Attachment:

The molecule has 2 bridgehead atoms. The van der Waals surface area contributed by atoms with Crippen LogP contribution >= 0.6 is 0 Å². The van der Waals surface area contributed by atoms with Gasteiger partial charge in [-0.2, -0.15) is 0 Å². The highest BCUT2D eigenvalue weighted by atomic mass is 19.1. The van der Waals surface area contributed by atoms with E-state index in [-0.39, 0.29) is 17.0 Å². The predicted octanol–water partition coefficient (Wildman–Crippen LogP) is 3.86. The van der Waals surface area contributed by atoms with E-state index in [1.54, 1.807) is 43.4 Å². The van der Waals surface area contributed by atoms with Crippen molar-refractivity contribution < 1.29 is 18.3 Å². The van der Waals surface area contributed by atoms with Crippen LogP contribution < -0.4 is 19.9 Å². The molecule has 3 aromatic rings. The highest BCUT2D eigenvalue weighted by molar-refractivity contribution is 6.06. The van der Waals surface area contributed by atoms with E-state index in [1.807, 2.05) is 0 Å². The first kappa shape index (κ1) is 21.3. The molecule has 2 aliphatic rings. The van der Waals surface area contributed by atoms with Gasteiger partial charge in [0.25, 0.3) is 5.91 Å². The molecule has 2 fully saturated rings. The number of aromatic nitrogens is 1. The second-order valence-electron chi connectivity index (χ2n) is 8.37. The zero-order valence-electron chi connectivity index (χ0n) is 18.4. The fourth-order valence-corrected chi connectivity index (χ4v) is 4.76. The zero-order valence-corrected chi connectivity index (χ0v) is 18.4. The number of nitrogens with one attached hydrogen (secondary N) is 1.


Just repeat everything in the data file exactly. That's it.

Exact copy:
The molecule has 2 bridgehead atoms. The van der Waals surface area contributed by atoms with Crippen LogP contribution >= 0.6 is 0 Å². The van der Waals surface area contributed by atoms with Gasteiger partial charge in [-0.2, -0.15) is 0 Å². The highest BCUT2D eigenvalue weighted by atomic mass is 19.1. The van der Waals surface area contributed by atoms with E-state index in [-0.39, 0.29) is 17.0 Å². The predicted octanol–water partition coefficient (Wildman–Crippen LogP) is 3.86. The van der Waals surface area contributed by atoms with E-state index in [1.54, 1.807) is 43.4 Å². The van der Waals surface area contributed by atoms with Crippen molar-refractivity contribution < 1.29 is 18.3 Å². The van der Waals surface area contributed by atoms with Crippen LogP contribution < -0.4 is 19.9 Å². The molecule has 3 aromatic rings. The highest BCUT2D eigenvalue weighted by molar-refractivity contribution is 6.06. The van der Waals surface area contributed by atoms with E-state index in [1.807, 2.05) is 0 Å². The first kappa shape index (κ1) is 21.3. The molecule has 2 aliphatic rings. The van der Waals surface area contributed by atoms with Gasteiger partial charge in [0.25, 0.3) is 5.91 Å². The molecule has 2 fully saturated rings. The number of aromatic nitrogens is 1. The second-order valence-electron chi connectivity index (χ2n) is 8.37. The zero-order valence-electron chi connectivity index (χ0n) is 18.4. The fourth-order valence-corrected chi connectivity index (χ4v) is 4.76. The zero-order valence-corrected chi connectivity index (χ0v) is 18.4. The number of nitrogens with one attached hydrogen (secondary N) is 1.